A hinge migration mechanism unlocks the evolution of green-to-red photoconversion in GFP-like proteins

Structure. 2015 Jan 6;23(1):34-43. doi: 10.1016/j.str.2014.11.011.


In proteins, functional divergence involves mutations that modify structure and dynamics. Here we provide experimental evidence for an evolutionary mechanism driven solely by long-range dynamic motions without significant backbone adjustments, catalytic group rearrangements, or changes in subunit assembly. Crystallographic structures were determined for several reconstructed ancestral proteins belonging to a GFP class frequently employed in superresolution microscopy. Their chain flexibility was analyzed using molecular dynamics and perturbation response scanning. The green-to-red photoconvertible phenotype appears to have arisen from a common green ancestor by migration of a knob-like anchoring region away from the active site diagonally across the β barrel fold. The allosterically coupled mutational sites provide active site conformational mobility via epistasis. We propose that light-induced chromophore twisting is enhanced in a reverse-protonated subpopulation, activating internal acid-base chemistry and backbone cleavage to enlarge the chromophore. Dynamics-driven hinge migration may represent a more general platform for the evolution of novel enzyme activities.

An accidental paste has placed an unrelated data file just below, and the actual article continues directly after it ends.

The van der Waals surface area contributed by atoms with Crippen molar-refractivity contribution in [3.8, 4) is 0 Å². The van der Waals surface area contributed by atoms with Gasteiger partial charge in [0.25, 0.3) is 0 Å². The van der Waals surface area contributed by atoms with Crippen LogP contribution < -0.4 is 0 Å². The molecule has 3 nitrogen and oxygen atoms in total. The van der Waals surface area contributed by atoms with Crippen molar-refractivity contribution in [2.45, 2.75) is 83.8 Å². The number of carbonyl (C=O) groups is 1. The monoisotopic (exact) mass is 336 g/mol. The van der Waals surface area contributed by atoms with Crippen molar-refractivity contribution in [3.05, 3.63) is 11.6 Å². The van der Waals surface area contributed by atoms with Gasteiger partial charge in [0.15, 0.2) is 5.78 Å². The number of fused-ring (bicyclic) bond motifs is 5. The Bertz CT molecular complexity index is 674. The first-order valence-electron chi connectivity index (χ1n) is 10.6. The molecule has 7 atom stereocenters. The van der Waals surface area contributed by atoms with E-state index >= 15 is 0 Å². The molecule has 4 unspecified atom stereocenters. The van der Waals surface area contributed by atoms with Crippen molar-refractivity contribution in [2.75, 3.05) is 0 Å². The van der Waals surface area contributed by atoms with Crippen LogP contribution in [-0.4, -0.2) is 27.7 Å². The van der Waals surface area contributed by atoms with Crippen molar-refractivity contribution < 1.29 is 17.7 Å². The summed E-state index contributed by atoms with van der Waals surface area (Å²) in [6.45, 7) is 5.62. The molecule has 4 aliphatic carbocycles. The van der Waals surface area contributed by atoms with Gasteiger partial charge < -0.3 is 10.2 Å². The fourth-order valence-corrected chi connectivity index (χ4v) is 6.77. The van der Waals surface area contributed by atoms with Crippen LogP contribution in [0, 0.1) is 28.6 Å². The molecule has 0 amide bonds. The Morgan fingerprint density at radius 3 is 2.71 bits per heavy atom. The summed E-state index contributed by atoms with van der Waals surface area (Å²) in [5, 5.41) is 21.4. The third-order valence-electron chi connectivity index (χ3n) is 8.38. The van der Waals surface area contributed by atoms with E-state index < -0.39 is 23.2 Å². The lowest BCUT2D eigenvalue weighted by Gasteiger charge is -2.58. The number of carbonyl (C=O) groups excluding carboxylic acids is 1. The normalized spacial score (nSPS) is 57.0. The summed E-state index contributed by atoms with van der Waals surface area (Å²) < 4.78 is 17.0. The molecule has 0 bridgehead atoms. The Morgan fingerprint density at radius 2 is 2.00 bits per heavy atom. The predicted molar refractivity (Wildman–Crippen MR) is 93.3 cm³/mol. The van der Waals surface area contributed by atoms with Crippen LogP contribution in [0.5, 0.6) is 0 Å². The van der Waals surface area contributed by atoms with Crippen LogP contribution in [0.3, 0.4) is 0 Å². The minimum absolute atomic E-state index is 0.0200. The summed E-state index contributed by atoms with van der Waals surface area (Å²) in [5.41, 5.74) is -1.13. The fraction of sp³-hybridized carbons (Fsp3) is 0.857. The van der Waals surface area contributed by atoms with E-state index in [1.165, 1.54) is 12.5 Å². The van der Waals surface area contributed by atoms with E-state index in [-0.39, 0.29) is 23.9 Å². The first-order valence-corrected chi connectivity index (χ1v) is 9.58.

Publication types

  • Research Support, N.I.H., Extramural
  • Research Support, Non-U.S. Gov't

MeSH terms

  • Catalytic Domain / genetics
  • Color
  • Crystallography, X-Ray
  • Evolution, Molecular*
  • Fluorescence
  • Green Fluorescent Proteins / chemistry*
  • Green Fluorescent Proteins / genetics*
  • Luminescent Proteins / chemistry*
  • Luminescent Proteins / genetics*
  • Models, Molecular
  • Molecular Dynamics Simulation
  • Motion
  • Mutation
  • Protein Folding*
  • Protein Stability
  • Protein Structure, Tertiary / genetics


  • Luminescent Proteins
  • red fluorescent protein
  • Green Fluorescent Proteins